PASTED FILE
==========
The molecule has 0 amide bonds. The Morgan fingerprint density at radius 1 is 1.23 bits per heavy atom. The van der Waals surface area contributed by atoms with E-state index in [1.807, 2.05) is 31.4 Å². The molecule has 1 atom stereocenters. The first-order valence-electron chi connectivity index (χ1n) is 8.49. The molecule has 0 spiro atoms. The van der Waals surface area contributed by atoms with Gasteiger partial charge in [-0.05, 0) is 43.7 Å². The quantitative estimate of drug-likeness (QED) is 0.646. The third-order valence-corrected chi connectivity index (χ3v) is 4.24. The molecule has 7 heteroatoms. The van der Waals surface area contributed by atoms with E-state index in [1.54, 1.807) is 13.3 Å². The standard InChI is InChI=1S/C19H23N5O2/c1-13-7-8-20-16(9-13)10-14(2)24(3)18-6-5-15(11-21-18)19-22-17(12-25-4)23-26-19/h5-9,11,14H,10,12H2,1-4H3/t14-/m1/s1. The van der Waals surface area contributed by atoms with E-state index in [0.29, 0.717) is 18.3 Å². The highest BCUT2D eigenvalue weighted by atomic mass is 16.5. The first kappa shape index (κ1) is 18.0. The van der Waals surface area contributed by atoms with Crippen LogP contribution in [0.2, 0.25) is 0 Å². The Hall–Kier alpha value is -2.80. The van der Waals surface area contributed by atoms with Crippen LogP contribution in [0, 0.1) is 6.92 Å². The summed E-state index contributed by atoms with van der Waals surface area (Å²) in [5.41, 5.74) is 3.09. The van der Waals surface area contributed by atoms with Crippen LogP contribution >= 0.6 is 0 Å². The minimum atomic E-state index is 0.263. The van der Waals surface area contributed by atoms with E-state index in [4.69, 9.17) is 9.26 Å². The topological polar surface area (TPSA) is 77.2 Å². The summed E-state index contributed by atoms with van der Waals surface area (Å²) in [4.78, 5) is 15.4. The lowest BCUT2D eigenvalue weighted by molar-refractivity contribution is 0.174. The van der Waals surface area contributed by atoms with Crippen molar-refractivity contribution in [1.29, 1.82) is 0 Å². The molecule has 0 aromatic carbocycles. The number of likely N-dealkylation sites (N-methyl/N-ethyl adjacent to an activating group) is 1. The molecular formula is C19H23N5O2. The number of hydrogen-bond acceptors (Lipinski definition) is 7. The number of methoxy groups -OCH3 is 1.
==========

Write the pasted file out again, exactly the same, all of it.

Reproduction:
The molecule has 0 amide bonds. The Morgan fingerprint density at radius 1 is 1.23 bits per heavy atom. The van der Waals surface area contributed by atoms with E-state index in [1.807, 2.05) is 31.4 Å². The molecule has 1 atom stereocenters. The first-order valence-electron chi connectivity index (χ1n) is 8.49. The molecule has 0 spiro atoms. The van der Waals surface area contributed by atoms with Gasteiger partial charge in [-0.05, 0) is 43.7 Å². The quantitative estimate of drug-likeness (QED) is 0.646. The third-order valence-corrected chi connectivity index (χ3v) is 4.24. The molecule has 7 heteroatoms. The van der Waals surface area contributed by atoms with E-state index in [1.54, 1.807) is 13.3 Å². The standard InChI is InChI=1S/C19H23N5O2/c1-13-7-8-20-16(9-13)10-14(2)24(3)18-6-5-15(11-21-18)19-22-17(12-25-4)23-26-19/h5-9,11,14H,10,12H2,1-4H3/t14-/m1/s1. The van der Waals surface area contributed by atoms with E-state index in [0.29, 0.717) is 18.3 Å². The highest BCUT2D eigenvalue weighted by atomic mass is 16.5. The first kappa shape index (κ1) is 18.0. The van der Waals surface area contributed by atoms with Crippen LogP contribution in [0.2, 0.25) is 0 Å². The Hall–Kier alpha value is -2.80. The van der Waals surface area contributed by atoms with Crippen LogP contribution in [0, 0.1) is 6.92 Å². The summed E-state index contributed by atoms with van der Waals surface area (Å²) in [5.41, 5.74) is 3.09. The van der Waals surface area contributed by atoms with Crippen LogP contribution >= 0.6 is 0 Å². The minimum atomic E-state index is 0.263. The van der Waals surface area contributed by atoms with E-state index in [4.69, 9.17) is 9.26 Å². The topological polar surface area (TPSA) is 77.2 Å². The summed E-state index contributed by atoms with van der Waals surface area (Å²) in [4.78, 5) is 15.4. The lowest BCUT2D eigenvalue weighted by molar-refractivity contribution is 0.174. The van der Waals surface area contributed by atoms with Crippen molar-refractivity contribution in [1.29, 1.82) is 0 Å². The molecule has 0 aromatic carbocycles. The number of likely N-dealkylation sites (N-methyl/N-ethyl adjacent to an activating group) is 1. The molecular formula is C19H23N5O2. The number of hydrogen-bond acceptors (Lipinski definition) is 7. The number of methoxy groups -OCH3 is 1.